The D.C. Dispatch
CFIDS Public Policy Report
Vicki C. Walker
Although the Centers for Disease Control (CDC) scandal has taken most of our attention
policy work continues in other areas. For the latest on the CDC situation, see article
in this issue.
Congress takes a break
nce again, Congress has delayed passing its Labor/Health
Human Services Appropriations (Labor/HHS) Bill until after its August recess. This bill provides funding
for all the federal government's health-related programs.
Prior to the break Rep. John Porter,
chairman of the House Labor/HHS Appropriations Committee, indicated that the CFS funds misused by CDC
would be restored by the House to CDC's CFS program through the appropriations bill. Sen. Arlen Specter,
chairman of the Senate Labor/HHS Appropriations Committee, has not given us the same degree of assurance.
continue to work closely with staff from the House and Senate to ensure that our recommendations for the
government's CFIDS-related programs are included in the Fiscal Year 2000 bill. For more information about
the Association's appropriations requests, visit the website or send a legal-sized SASE (with current
first class postage) to the Association with a request for "FY2000 Approps."
SSA trains staff
The Social Security Administration (SSA) conducted training
explain the new CFS ruling (SSR 99-2p) to its staff on July 21 and 22. In total, 800 people across
the country participated in the training session, which was broadcast by satellite to 150 SSA offices.
was led by Dr. Karen Ezrine of SSA and Dr. Paul Levine, a CFIDS specialist at George Washington University.
Carolyn Kiefer of SSA's Office of Disability told The CFIDS Association that she expects the ruling and
training will result in correct decisions being made by SSA earlier in the process.
For SSA staff
who were unable to participate in the training sessions, SSA included a 10-minute segment
on CFIDS in its August 24 "Disability Hour," which recaps hot topics facing adjudicators, and many of
the satellite sites videotaped the training session for replay later. SSA's POMS (the SSA "bible") has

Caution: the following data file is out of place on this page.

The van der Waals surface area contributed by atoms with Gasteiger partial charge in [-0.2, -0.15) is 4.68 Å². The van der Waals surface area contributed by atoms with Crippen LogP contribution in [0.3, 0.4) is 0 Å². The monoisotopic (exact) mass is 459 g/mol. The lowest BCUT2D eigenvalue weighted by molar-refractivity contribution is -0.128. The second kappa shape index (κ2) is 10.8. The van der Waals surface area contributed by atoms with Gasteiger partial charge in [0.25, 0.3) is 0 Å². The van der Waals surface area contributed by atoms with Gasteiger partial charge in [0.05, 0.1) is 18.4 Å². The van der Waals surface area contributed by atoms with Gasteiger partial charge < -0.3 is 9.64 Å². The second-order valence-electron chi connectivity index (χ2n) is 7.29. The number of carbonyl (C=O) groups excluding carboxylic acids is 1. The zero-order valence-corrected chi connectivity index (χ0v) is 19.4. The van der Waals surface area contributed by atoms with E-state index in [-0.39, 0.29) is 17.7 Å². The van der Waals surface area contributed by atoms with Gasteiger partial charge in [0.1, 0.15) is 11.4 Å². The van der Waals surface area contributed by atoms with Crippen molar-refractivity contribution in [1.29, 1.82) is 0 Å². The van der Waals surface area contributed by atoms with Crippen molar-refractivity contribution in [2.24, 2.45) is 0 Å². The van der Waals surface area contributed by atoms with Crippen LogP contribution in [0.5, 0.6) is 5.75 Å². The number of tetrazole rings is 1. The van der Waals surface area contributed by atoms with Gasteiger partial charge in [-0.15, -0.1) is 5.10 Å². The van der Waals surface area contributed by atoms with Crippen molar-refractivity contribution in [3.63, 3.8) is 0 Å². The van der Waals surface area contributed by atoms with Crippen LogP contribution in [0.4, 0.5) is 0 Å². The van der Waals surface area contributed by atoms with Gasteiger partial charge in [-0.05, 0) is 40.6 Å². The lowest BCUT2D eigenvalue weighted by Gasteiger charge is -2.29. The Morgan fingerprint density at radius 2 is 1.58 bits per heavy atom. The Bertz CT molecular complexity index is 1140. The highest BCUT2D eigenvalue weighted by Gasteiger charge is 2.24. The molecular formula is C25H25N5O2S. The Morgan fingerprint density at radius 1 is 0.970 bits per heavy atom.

been revised to be consistent with the new ruling-the new information is in POMS DI 24517.075.
ruling can be obtained from the Association's website or by sending a legal-sized SASE (with 77Ę postage)
to The CFIDS Association with a request for "SSA Ruling."
In other SSA news, in August, SSA Commissioner
Ken Apfel announced a plan to reduce the time it takes claimants to get a hearing for their claims. The
Hearing Process Improvement (HPI) Plan will rely on administrative, data collection and staff training
improvements to speed up the appeals process.
"It is our intent that, when fully implemented,
HPI will reduce processing times from a projected level of 313 days in FY1999 to less than 200 days in
FY2002," said Apfel.
NIAID prepares for CFS workshop
CFIDS Association Executive Director Kim Kenney
has met with
Dr. Carole Heilman, the new director of NIH's Division of Microbiology and Infectious Diseases at NIAID,
and Dr. David Morens, the new NIAID CFS grants administrator, about the agency's upcoming "State of the
Science" workshop (see page 11 for more on Heilman and Morens).
The workshop will be held on November
1 in conjunction with the CFS Coordinating Committee (CFSCC) meeting on November 2. The format and
topics have not been determined, although it appears that it will be open to the public, as will the CFSCC
meeting. Both meetings will be held in Washington, D.C.
HRSA partnership continues
The Health Resources and Services Administration
(HRSA) is helping
the Association expand health care provider education about CFIDS. Information about the condition and
The CFIDS Association was mailed by HRSA's Bureau of Primary Health Care to the nation's 1,000 Community
and Migrant Health Centers on July 28. It can be difficult for lower-income patients, who more often use
community health centers, to be properly diagnosed with CFIDS. Hopefully this educational effort will
help educate providers in these clinic settings.
The Association hosted an exhibit about CFIDS